Smart Cities: How holistic design approach and connected sensors will revolutionize the cities we live in.

SolarLeaf Façade of the IBQ House in Hamburg. Credits: Johannes Artl for IBA Hamburg

It is no secret that the global human population growth will cause the level of urbanization of all major cities to increase drastically in the upcoming decades. The fact is that this phenomenon will require us to design our cities in a smarter way, if we want to guarantee a decent and comfortable housing for everyone while controlling air quality, reducing urban heat island effect and manage noise pollution deriving from urbanization.

At first glance, if the relationship between environmental urbanization issues and Building Information Modeling may not seems particularly obvious, the truth is that BIM can provide a lot of innovative solutions to the challenges of modern cities. We all know that BIM is not only a software and hardware matter; it is also gathers a variety of technologies and processes whose purpose is to increase efficiency of a building project, from the pre-design stage to the end-of-lifecycle. On a larger scale, having a number of high-performing buildings clustered together and interconnected via technologies such as GIS, IoT and ultra-sensitive sensors can present several major benefits on urban ecosystems and building monitoring. Bioreactive façades such as the SolarLeaf façade of the BIQ House in Hamburg, are a good example of the application of technologies arising from the development of sophisticated sensors combined with advanced energy management systems. It is a well-known fact that the integration of green envelopes (façades + roof) to existing or new construction can bring significant improvements to a city’s overall environmental scorecard. However, what is new is that the parallel use of such applications with the latest developed BIM technologies has the potential to bring smart cities to a whole new level of efficiency.

Using parametric modeling, architects and designers can now analyze the impact of urban morphology (i.e. the orientation, disposition, grid, shape and alignment of buildings in a cluster) by conducting different simulations on a numerical model and measuring the responsivity of a group of buildings to various criteria. One great example is the Cities Alive – Green Building Envelope report, published by Arup last year. In this paper, the urban morphologies of five cities (London, Berlin, Los Angeles, Hong Kong and Melbourne) are compared with regard the following criteria: Air Pollution, Acoustics, Urban Heat Island Effect. Added to this, performance analysis of green façades and vegetal envelopes existing in those respective cities were carried out with the help of high precision measuring instruments, defining the impacts of those parameters on the cities’ average temperatures, energy consumption, air mass, and much more.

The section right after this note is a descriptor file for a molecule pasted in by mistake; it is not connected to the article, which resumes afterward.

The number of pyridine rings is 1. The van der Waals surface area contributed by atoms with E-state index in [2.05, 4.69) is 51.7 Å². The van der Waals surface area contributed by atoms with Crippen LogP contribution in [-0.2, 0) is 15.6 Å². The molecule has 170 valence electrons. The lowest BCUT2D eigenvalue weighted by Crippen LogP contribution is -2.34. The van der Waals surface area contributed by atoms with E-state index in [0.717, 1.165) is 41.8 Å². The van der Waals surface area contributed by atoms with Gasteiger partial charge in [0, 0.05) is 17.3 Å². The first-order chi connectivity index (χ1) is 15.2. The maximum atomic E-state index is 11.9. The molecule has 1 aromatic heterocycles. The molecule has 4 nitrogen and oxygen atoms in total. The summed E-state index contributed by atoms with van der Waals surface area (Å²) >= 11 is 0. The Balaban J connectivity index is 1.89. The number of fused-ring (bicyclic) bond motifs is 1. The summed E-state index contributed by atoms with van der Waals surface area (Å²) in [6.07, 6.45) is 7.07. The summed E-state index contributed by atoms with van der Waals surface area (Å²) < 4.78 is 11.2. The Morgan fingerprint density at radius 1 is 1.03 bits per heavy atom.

The results are clear: green envelopes not only bring aesthetical advantages to the concerned buildings, they revolutionize the environmental performance of the whole city while increasing the citizens’ comfort on all levels. If the latest cutting-edge technologies allow the construction professionals to extract a large amount of valuable data about the behavior of a building during its whole lifecycle, BIM models act as unified management platforms for the monitoring and control of building’s health. The benefits of such tools, on a city-wide scale, can have a significant impact on the quality of life of many people.

If planning a whole city from scratch is not something that most of the professionals have the chance to achieve during their careers, one thing is sure: every construction project relates to a specific framework outside the boundaries of the project itself

and providing an integrated, innovative and environmentally friendly urban design is something that we should all be concerned about. Now that BIM has arrived, it is much easier to create smarter, bigger and greener cities!

 

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